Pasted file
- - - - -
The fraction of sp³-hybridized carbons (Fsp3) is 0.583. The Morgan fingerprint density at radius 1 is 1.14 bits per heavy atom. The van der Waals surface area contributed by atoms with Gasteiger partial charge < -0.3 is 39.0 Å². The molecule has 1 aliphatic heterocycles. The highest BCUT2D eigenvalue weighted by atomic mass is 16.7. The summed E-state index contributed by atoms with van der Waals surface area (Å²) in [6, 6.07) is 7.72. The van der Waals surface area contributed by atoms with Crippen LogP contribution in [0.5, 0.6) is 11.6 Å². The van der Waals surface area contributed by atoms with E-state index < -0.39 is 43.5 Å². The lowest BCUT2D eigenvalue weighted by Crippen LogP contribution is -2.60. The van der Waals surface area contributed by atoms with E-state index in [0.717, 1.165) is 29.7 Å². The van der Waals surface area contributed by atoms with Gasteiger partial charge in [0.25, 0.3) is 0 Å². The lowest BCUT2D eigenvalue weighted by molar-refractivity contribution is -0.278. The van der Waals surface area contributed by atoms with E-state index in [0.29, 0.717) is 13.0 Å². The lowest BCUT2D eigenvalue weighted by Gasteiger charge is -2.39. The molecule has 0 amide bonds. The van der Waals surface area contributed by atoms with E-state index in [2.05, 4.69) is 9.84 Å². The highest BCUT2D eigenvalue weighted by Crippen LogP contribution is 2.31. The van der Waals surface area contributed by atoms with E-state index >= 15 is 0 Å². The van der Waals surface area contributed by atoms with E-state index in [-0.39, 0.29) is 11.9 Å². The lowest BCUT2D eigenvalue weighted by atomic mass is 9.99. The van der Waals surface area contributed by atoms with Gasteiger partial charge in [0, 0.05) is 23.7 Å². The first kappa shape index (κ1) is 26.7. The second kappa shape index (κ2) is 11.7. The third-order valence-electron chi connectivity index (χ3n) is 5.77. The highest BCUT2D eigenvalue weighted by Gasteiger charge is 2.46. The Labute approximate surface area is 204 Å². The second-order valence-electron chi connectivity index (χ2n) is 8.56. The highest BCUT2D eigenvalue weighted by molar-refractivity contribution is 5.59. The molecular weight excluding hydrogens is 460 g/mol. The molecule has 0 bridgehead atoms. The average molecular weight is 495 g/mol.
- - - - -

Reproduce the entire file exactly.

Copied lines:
The fraction of sp³-hybridized carbons (Fsp3) is 0.583. The Morgan fingerprint density at radius 1 is 1.14 bits per heavy atom. The van der Waals surface area contributed by atoms with Gasteiger partial charge < -0.3 is 39.0 Å². The molecule has 1 aliphatic heterocycles. The highest BCUT2D eigenvalue weighted by atomic mass is 16.7. The summed E-state index contributed by atoms with van der Waals surface area (Å²) in [6, 6.07) is 7.72. The van der Waals surface area contributed by atoms with Crippen LogP contribution in [0.5, 0.6) is 11.6 Å². The van der Waals surface area contributed by atoms with E-state index < -0.39 is 43.5 Å². The lowest BCUT2D eigenvalue weighted by Crippen LogP contribution is -2.60. The van der Waals surface area contributed by atoms with E-state index in [0.717, 1.165) is 29.7 Å². The van der Waals surface area contributed by atoms with Gasteiger partial charge in [0.25, 0.3) is 0 Å². The lowest BCUT2D eigenvalue weighted by molar-refractivity contribution is -0.278. The van der Waals surface area contributed by atoms with E-state index in [0.29, 0.717) is 13.0 Å². The lowest BCUT2D eigenvalue weighted by Gasteiger charge is -2.39. The molecule has 0 amide bonds. The van der Waals surface area contributed by atoms with E-state index in [2.05, 4.69) is 9.84 Å². The highest BCUT2D eigenvalue weighted by Crippen LogP contribution is 2.31. The van der Waals surface area contributed by atoms with E-state index >= 15 is 0 Å². The van der Waals surface area contributed by atoms with E-state index in [-0.39, 0.29) is 11.9 Å². The lowest BCUT2D eigenvalue weighted by atomic mass is 9.99. The van der Waals surface area contributed by atoms with Gasteiger partial charge in [0, 0.05) is 23.7 Å². The first kappa shape index (κ1) is 26.7. The second kappa shape index (κ2) is 11.7. The third-order valence-electron chi connectivity index (χ3n) is 5.77. The highest BCUT2D eigenvalue weighted by Gasteiger charge is 2.46. The Labute approximate surface area is 204 Å². The second-order valence-electron chi connectivity index (χ2n) is 8.56. The highest BCUT2D eigenvalue weighted by molar-refractivity contribution is 5.59. The molecular weight excluding hydrogens is 460 g/mol. The molecule has 0 bridgehead atoms. The average molecular weight is 495 g/mol.